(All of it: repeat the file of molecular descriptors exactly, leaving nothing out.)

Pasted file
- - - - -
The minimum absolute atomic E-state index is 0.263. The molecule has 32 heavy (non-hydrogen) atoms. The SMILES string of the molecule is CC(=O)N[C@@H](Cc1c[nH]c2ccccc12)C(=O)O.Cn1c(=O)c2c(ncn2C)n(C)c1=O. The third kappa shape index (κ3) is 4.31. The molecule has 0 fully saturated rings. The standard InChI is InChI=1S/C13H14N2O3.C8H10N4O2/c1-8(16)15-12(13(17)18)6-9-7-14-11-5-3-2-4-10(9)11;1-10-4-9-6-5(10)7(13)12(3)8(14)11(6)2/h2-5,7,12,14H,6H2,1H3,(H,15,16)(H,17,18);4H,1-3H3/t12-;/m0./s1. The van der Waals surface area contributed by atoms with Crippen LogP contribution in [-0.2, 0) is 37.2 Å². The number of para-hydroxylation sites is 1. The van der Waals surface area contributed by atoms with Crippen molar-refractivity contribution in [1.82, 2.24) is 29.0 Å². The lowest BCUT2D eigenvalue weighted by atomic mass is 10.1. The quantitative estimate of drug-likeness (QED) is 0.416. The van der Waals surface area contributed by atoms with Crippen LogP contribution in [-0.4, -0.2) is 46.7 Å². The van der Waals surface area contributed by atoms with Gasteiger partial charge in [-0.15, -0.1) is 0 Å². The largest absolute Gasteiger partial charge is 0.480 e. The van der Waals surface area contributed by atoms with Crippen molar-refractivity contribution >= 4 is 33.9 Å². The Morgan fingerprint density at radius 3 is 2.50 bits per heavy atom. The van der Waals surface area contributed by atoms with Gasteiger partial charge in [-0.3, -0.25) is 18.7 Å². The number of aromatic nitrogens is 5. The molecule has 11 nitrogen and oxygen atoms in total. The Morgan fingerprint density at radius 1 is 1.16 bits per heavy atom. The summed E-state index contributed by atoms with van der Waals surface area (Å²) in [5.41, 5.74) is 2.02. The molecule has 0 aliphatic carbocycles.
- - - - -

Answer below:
The minimum absolute atomic E-state index is 0.263. The molecule has 32 heavy (non-hydrogen) atoms. The SMILES string of the molecule is CC(=O)N[C@@H](Cc1c[nH]c2ccccc12)C(=O)O.Cn1c(=O)c2c(ncn2C)n(C)c1=O. The third kappa shape index (κ3) is 4.31. The molecule has 0 fully saturated rings. The standard InChI is InChI=1S/C13H14N2O3.C8H10N4O2/c1-8(16)15-12(13(17)18)6-9-7-14-11-5-3-2-4-10(9)11;1-10-4-9-6-5(10)7(13)12(3)8(14)11(6)2/h2-5,7,12,14H,6H2,1H3,(H,15,16)(H,17,18);4H,1-3H3/t12-;/m0./s1. The van der Waals surface area contributed by atoms with Crippen LogP contribution in [-0.2, 0) is 37.2 Å². The number of para-hydroxylation sites is 1. The van der Waals surface area contributed by atoms with Crippen molar-refractivity contribution in [1.82, 2.24) is 29.0 Å². The lowest BCUT2D eigenvalue weighted by atomic mass is 10.1. The quantitative estimate of drug-likeness (QED) is 0.416. The van der Waals surface area contributed by atoms with Crippen LogP contribution in [-0.4, -0.2) is 46.7 Å². The van der Waals surface area contributed by atoms with Gasteiger partial charge in [-0.15, -0.1) is 0 Å². The largest absolute Gasteiger partial charge is 0.480 e. The van der Waals surface area contributed by atoms with Crippen molar-refractivity contribution >= 4 is 33.9 Å². The Morgan fingerprint density at radius 3 is 2.50 bits per heavy atom. The van der Waals surface area contributed by atoms with Gasteiger partial charge in [-0.3, -0.25) is 18.7 Å². The number of aromatic nitrogens is 5. The molecule has 11 nitrogen and oxygen atoms in total. The Morgan fingerprint density at radius 1 is 1.16 bits per heavy atom. The summed E-state index contributed by atoms with van der Waals surface area (Å²) in [5.41, 5.74) is 2.02. The molecule has 0 aliphatic carbocycles.